Bicycles On Buses in Malaysia

Getting your bike on a bus in Malaysia isn’t as easy as in the rest of Southeast Asia. It will require some preparation, and may be impossible, depending on your luck.

The first hurdle is to get the ticket.

Try asking at the bus station but be aware that some express buses will stop near a restaurant or shop in town and bypass the bus station altogether. Look for signs advertising express bus tickets and destinations as you roll around a town. Otherwise, people at the bus station should be able to advise you.

It’s at this stage that you may run into trouble, as Phil, Linda and Luca did in 2011. They tried to get bus tickets between Kuala Lumpur and Kuantan on the east coast but didn’t have much luck.

“The helpful staff at our Kuala Lumpur guesthouse made a few phone calls on our behalf. All but one bus company gave outright refusals to take bikes onboard. When we visited that particular bus company stand at the station, they gave a very non-commital answer about the bikes but said their buses were full for the day. We then tried the numerous other companies at the station and were told by all that bikes couldn’t be taken, despite the fact that they were bagged, with handlebars turned, pedals inverted, saddles down, etc.”

Phil, Linda and Luca ended up using Air Asia to fly to their destination.

Assuming you do get a ticket, the luggage compartments on Malaysian buses are smaller than in many other countries. It won’t be possible to just roll your bicycle into the luggage bay under the bus. Give yourself 10-15 minutes to:

  • Remove all bags
  • Take off the front wheel
  • Turn the handlebars
  • Lower the seatpost

Don’t expect any help from the bus employees during all of this. They’re more concerned with taking your money! You have to be prepared because, as the ticket seller told us, “they aren’t going to wait for you”. This reflects the fact that Malaysia is a relatively developed country. They are keen on avoiding delays and following rules.

When the bus arrives, your bike will only get on if there is enough space. If the luggage area is full, you’ll have to wait for the next service. They won’t just strap your bike on the back with ropes like happens in Laos!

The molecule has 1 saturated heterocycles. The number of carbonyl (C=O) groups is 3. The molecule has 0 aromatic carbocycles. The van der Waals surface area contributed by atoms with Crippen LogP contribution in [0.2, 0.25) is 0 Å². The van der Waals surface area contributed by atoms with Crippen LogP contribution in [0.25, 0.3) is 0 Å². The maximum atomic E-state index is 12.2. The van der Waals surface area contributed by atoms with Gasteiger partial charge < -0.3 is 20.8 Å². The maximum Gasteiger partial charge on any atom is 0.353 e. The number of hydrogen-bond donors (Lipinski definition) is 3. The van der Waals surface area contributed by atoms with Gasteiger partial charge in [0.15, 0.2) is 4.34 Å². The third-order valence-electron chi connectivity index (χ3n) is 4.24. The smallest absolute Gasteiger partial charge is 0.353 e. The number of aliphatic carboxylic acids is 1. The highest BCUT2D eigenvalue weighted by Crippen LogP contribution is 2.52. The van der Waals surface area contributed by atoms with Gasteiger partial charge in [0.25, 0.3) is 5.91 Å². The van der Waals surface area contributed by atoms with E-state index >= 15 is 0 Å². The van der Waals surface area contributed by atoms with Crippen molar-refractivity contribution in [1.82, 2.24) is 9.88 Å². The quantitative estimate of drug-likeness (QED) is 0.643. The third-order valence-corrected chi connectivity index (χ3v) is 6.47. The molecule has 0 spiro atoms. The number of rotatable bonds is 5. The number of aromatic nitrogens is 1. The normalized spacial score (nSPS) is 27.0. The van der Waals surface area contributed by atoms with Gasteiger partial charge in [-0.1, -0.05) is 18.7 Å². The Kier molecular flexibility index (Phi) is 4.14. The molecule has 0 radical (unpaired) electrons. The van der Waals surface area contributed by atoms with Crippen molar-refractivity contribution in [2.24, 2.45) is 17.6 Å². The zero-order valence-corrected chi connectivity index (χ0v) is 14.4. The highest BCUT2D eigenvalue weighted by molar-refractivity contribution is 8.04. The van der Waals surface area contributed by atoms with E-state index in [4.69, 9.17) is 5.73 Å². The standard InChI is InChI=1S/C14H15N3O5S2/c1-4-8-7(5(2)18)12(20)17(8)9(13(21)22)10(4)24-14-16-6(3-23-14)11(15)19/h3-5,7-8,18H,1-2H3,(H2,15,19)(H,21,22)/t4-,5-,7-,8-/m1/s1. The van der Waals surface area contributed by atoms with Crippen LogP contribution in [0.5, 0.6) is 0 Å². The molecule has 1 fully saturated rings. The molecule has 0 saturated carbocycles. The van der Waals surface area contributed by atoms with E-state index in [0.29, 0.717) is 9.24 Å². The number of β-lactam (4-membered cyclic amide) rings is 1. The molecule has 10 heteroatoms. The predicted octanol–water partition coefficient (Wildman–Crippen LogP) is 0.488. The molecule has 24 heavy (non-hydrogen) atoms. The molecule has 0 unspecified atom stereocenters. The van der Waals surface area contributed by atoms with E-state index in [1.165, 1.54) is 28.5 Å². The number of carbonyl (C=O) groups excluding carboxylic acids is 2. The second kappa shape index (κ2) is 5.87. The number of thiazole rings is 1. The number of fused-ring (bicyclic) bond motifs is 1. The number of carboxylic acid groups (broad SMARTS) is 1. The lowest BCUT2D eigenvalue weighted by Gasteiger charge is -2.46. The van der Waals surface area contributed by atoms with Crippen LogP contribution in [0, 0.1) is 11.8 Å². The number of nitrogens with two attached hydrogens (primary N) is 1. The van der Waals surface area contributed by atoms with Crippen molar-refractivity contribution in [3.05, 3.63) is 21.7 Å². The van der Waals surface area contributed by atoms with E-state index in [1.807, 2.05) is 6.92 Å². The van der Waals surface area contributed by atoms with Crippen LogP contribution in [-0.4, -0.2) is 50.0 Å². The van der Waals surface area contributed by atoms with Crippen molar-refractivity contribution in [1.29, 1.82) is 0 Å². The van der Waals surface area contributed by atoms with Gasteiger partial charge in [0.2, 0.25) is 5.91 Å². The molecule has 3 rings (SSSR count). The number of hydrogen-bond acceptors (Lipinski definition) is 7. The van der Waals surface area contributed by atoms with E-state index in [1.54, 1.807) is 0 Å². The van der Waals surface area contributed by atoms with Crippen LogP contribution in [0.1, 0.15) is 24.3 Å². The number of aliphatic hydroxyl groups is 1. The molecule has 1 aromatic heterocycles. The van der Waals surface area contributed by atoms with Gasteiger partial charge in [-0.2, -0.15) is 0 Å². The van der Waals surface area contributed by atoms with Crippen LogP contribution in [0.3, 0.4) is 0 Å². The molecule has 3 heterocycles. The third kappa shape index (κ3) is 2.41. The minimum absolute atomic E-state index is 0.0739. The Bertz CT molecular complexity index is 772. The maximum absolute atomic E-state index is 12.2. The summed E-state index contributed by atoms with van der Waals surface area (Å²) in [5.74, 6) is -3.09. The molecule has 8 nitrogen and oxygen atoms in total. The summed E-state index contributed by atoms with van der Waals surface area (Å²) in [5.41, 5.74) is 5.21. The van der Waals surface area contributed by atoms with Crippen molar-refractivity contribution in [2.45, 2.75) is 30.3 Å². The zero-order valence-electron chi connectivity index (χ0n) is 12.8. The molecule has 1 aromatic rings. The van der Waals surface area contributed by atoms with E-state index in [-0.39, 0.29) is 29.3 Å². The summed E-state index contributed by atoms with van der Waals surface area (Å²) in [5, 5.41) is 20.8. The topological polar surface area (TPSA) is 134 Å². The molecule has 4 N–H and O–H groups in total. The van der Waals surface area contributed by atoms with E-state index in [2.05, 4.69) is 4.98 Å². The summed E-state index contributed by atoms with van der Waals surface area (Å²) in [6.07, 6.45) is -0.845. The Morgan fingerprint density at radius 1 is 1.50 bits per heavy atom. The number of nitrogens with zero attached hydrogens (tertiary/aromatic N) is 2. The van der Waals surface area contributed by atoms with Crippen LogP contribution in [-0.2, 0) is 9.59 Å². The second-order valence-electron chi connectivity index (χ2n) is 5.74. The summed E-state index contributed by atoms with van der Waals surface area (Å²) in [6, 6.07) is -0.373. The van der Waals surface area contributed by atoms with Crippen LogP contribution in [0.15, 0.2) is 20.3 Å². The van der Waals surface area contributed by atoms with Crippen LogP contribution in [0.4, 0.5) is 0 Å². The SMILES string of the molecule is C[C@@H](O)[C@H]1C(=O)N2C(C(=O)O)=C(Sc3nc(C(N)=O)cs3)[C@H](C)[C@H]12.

Expect to pay about half the ticket price as an additional fee for your bike or 10 RM per bike on shorter journeys. As an example, from Tapah to Kuala Lumpur – a trip of about 2 hours – we paid 11 RM for each ticket plus a 3 RM fuel surcharge and 10 RM for each bike. The bike fee is paid directly to the driver, while the rest goes to the ticket seller.


  1. Chin
    12th January 2012 at 1:26 pm #

    If you pack your bikes in a box or bicycle bag. It will go into most stage coach luggage compartment without too much issues. HANDLE IT AS ONE PIECE OF LUGGAGE. I have done it several times without any issues travelling from KL to Kuantan. Obviously try to avoid festive travel to avoid unnecessary stress.

  2. Yoon Siong Loh
    10th May 2012 at 10:04 am #

    I ever loaded my road bike (without even removing the front wheel and not put in a bag) onto a bus from Batu Pahat to Johor Bahru. You got to speak friendly to the bus driver and pay him a couple of dollars. He will be happily taking great care of your bike.

  3. Acid Mustafa
    21st February 2013 at 1:54 am #

    Avoid travel in a group. I dont think the driver would want to transport 3 or 4 bicycles in one bus. There is simply no rooms. I had travel twice on a bus with my bike. I had no problem as I traveled solo. Yes, you need to remove the wheels and turn the handle bar around. The seat post also needs to be lowered till it s minimum length of pull it out altogether.

  4. Acid Mustafa
    21st February 2013 at 1:59 am #

    Added to this, the best trick is to negotiate with the driver directly. The money paid will not go to the bus company, it will be his bonus. He is happy and you are happy.

  5. Alex
    13th November 2013 at 6:39 am #

    Just to let you guys know that I managed to take my bike on the buses from Melaka to KL, I had to pay the bus driver an extra 10RM directly to him. Best to just hand him the money before waiting for him to request it to keep things sweet. The trunk under the bus is tiny, I had to remove both wheels and mudguards. You have to do this yourself as the driver wont help.

  6. John Zwinck
    14th September 2015 at 10:11 am #

    Penang to Singapore by bus was possible with bicycles without any fuss, simply request at the depot in Georgetown. However do note that the very highest class of bus will not take bikes, but the next lower class takes them and still has A/C. Malaysian trains (KTM) also accept bicycles for a small fee.

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